What is it?
Mazda has come to the L.A. Auto Show with an updated, upmarket version of its top-selling crossover. The company says its four-door, five-passenger 2017 CX-5 will boast better handling, improved interior, a sportier look and the sort of premium paint found on top European cars.
Why it matters
Mazda says the CX-5 accounts for as much as 25% of its global car sales, and moved about 100,000 of them in the U.S. last year. But competition in the small SUV segment has never been more intense. As the Hiroshima-based automaker continues to lag behind fellow Japanese rivals Honda, Toyota and Subaru, Mazda is aiming up — hoping prospective crossover buyers will see the CX-5 as a higher-quality choice.
Mazda has sharpened the exterior lines, reworked the interior and added G-Vectoring Control. First introduced on the 2016 Mazda6, this system electronically coordinates the engine, transmission, chassis and suspension to increase what the company calls “jinba ittai,” a Mazda expression that is said to translate from Japanese as the feeling of connectedness between car and driver.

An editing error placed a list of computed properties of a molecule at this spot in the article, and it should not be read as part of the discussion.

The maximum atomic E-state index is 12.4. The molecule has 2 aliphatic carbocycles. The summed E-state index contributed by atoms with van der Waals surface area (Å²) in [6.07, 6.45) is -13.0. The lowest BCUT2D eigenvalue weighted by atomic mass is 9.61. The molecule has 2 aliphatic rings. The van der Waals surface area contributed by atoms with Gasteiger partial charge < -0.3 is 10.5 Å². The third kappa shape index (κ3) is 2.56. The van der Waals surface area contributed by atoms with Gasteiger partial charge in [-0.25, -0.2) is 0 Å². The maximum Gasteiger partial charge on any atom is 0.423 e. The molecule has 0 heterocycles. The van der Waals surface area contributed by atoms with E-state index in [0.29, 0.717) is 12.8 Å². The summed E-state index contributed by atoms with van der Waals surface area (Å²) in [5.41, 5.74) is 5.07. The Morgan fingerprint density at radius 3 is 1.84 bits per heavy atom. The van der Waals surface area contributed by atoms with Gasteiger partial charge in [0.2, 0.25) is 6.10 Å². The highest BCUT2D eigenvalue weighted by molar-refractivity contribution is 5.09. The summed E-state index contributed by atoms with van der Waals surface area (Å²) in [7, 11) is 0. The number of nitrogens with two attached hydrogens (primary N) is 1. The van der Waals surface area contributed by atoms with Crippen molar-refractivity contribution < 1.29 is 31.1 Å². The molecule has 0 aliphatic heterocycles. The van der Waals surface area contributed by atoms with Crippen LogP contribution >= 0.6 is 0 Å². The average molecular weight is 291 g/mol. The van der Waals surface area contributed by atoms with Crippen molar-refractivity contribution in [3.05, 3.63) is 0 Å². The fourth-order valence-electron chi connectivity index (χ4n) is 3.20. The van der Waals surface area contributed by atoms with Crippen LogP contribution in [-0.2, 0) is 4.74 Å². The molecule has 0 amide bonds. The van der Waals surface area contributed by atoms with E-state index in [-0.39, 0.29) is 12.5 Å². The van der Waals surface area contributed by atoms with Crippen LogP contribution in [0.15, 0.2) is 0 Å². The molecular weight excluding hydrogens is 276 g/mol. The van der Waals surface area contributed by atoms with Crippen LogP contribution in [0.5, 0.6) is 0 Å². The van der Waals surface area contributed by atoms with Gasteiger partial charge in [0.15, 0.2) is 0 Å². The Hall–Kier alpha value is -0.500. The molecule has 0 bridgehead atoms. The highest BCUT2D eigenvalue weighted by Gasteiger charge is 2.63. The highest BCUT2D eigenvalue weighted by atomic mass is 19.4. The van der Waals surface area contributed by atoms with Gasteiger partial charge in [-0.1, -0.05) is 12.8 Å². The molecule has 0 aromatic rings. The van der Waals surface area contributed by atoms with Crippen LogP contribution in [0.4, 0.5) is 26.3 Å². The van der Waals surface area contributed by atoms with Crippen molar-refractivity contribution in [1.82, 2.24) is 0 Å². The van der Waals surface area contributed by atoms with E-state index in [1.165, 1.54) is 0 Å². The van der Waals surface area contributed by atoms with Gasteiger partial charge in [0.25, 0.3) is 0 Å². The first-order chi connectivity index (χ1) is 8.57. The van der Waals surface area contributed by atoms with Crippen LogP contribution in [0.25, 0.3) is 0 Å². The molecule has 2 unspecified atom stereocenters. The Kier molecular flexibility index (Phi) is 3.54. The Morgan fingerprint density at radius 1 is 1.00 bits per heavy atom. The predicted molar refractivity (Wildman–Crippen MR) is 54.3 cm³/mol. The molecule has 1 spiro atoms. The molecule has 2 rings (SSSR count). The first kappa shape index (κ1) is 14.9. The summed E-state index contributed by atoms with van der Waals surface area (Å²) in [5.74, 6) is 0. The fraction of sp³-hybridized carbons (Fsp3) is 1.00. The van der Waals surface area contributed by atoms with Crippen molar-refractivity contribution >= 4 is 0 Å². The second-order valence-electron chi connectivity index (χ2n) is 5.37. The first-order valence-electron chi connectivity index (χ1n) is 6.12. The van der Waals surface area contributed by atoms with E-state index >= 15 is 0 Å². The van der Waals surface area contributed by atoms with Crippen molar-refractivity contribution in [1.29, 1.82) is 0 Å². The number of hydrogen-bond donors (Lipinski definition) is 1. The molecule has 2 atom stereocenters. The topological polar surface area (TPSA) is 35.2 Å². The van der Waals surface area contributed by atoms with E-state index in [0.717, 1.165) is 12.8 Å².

The CX-5 will continue to fight for affordable crossover fans of the Honda CR-V, Toyota Rav4 and Buick Equinox on the lower end — the current model starts at only $21,795 — but Mazda has hopes that some cross-shoppers will look at the CX-5 when they’re thinking about more expensive vehicles, like BMW’s X1, Audi’s Q3, Acura’s RDX and Lexus’ NX.
Mazda hasn’t released key numbers for price or mileage yet, but has announced it will come with 2-liter and 2.5-liter gasoline engines and a 2.2-liter diesel model. Unlike previous CX-5s, and many other Mazdas, it will be available in the U.S. as an automatic only, with no manual transmission option. The company promises to begin delivery of this “SUV all customers will enjoy” in mid-2017.